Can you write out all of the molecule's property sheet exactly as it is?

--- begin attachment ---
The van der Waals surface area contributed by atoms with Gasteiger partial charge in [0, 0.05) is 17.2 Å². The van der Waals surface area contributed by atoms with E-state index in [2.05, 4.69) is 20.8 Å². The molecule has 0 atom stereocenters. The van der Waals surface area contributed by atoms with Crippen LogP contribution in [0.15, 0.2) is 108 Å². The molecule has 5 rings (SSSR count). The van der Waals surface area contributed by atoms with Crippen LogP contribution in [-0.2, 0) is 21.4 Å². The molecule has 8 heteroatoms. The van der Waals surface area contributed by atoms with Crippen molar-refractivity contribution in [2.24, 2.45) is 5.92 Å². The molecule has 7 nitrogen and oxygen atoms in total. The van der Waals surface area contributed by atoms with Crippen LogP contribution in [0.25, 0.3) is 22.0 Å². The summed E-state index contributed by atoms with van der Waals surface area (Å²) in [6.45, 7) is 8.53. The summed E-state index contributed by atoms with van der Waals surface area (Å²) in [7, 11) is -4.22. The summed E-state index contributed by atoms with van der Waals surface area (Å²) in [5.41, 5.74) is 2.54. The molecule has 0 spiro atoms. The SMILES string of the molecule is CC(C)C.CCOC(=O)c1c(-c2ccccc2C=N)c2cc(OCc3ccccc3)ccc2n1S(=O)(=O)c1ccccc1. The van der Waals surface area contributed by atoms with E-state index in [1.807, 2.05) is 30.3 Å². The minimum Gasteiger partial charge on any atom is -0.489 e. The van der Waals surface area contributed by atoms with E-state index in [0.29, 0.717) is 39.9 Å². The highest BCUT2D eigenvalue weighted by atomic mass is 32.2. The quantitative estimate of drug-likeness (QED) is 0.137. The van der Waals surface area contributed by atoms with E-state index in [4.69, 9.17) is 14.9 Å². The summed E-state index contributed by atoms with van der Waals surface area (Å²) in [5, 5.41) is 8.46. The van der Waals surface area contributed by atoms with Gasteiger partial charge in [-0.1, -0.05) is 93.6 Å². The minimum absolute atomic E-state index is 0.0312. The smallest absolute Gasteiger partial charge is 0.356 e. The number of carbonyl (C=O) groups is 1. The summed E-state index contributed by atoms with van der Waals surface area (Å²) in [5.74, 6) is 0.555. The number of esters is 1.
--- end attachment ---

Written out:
The van der Waals surface area contributed by atoms with Gasteiger partial charge in [0, 0.05) is 17.2 Å². The van der Waals surface area contributed by atoms with E-state index in [2.05, 4.69) is 20.8 Å². The molecule has 0 atom stereocenters. The van der Waals surface area contributed by atoms with Crippen LogP contribution in [0.15, 0.2) is 108 Å². The molecule has 5 rings (SSSR count). The van der Waals surface area contributed by atoms with Crippen LogP contribution in [-0.2, 0) is 21.4 Å². The molecule has 8 heteroatoms. The van der Waals surface area contributed by atoms with Crippen molar-refractivity contribution in [2.24, 2.45) is 5.92 Å². The molecule has 7 nitrogen and oxygen atoms in total. The van der Waals surface area contributed by atoms with Crippen LogP contribution in [0.25, 0.3) is 22.0 Å². The summed E-state index contributed by atoms with van der Waals surface area (Å²) in [6.45, 7) is 8.53. The summed E-state index contributed by atoms with van der Waals surface area (Å²) in [7, 11) is -4.22. The summed E-state index contributed by atoms with van der Waals surface area (Å²) in [5.41, 5.74) is 2.54. The molecule has 0 spiro atoms. The SMILES string of the molecule is CC(C)C.CCOC(=O)c1c(-c2ccccc2C=N)c2cc(OCc3ccccc3)ccc2n1S(=O)(=O)c1ccccc1. The van der Waals surface area contributed by atoms with E-state index in [1.807, 2.05) is 30.3 Å². The minimum Gasteiger partial charge on any atom is -0.489 e. The van der Waals surface area contributed by atoms with E-state index in [0.29, 0.717) is 39.9 Å². The highest BCUT2D eigenvalue weighted by atomic mass is 32.2. The quantitative estimate of drug-likeness (QED) is 0.137. The van der Waals surface area contributed by atoms with E-state index in [4.69, 9.17) is 14.9 Å². The summed E-state index contributed by atoms with van der Waals surface area (Å²) in [5, 5.41) is 8.46. The van der Waals surface area contributed by atoms with Gasteiger partial charge in [-0.1, -0.05) is 93.6 Å². The minimum absolute atomic E-state index is 0.0312. The smallest absolute Gasteiger partial charge is 0.356 e. The number of carbonyl (C=O) groups is 1. The summed E-state index contributed by atoms with van der Waals surface area (Å²) in [5.74, 6) is 0.555. The number of esters is 1.